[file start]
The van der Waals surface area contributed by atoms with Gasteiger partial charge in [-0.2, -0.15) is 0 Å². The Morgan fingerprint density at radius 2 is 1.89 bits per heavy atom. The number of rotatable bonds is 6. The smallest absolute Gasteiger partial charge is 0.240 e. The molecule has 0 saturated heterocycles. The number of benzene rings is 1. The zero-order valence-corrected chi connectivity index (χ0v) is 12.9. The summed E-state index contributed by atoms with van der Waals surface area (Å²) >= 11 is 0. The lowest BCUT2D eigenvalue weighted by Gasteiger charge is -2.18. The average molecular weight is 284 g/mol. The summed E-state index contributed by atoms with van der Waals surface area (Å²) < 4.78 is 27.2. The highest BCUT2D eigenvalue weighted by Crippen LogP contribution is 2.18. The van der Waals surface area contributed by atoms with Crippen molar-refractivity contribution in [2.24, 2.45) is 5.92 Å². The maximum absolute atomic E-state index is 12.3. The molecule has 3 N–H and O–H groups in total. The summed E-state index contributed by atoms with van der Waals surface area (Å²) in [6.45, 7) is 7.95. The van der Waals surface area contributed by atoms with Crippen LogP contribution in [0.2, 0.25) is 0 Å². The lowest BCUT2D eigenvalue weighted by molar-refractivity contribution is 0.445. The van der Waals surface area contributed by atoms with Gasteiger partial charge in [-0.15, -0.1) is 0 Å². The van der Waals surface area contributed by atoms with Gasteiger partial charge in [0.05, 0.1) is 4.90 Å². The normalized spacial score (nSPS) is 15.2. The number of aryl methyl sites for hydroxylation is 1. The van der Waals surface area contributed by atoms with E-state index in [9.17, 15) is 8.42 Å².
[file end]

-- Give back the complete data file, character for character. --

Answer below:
The van der Waals surface area contributed by atoms with Gasteiger partial charge in [-0.2, -0.15) is 0 Å². The Morgan fingerprint density at radius 2 is 1.89 bits per heavy atom. The number of rotatable bonds is 6. The smallest absolute Gasteiger partial charge is 0.240 e. The molecule has 0 saturated heterocycles. The number of benzene rings is 1. The zero-order valence-corrected chi connectivity index (χ0v) is 12.9. The summed E-state index contributed by atoms with van der Waals surface area (Å²) >= 11 is 0. The lowest BCUT2D eigenvalue weighted by Gasteiger charge is -2.18. The average molecular weight is 284 g/mol. The summed E-state index contributed by atoms with van der Waals surface area (Å²) < 4.78 is 27.2. The highest BCUT2D eigenvalue weighted by Crippen LogP contribution is 2.18. The van der Waals surface area contributed by atoms with Crippen molar-refractivity contribution in [2.24, 2.45) is 5.92 Å². The maximum absolute atomic E-state index is 12.3. The molecule has 3 N–H and O–H groups in total. The summed E-state index contributed by atoms with van der Waals surface area (Å²) in [6.45, 7) is 7.95. The van der Waals surface area contributed by atoms with Crippen LogP contribution in [0.2, 0.25) is 0 Å². The lowest BCUT2D eigenvalue weighted by molar-refractivity contribution is 0.445. The van der Waals surface area contributed by atoms with Gasteiger partial charge in [-0.15, -0.1) is 0 Å². The van der Waals surface area contributed by atoms with Gasteiger partial charge in [0.05, 0.1) is 4.90 Å². The normalized spacial score (nSPS) is 15.2. The number of aryl methyl sites for hydroxylation is 1. The van der Waals surface area contributed by atoms with E-state index in [9.17, 15) is 8.42 Å².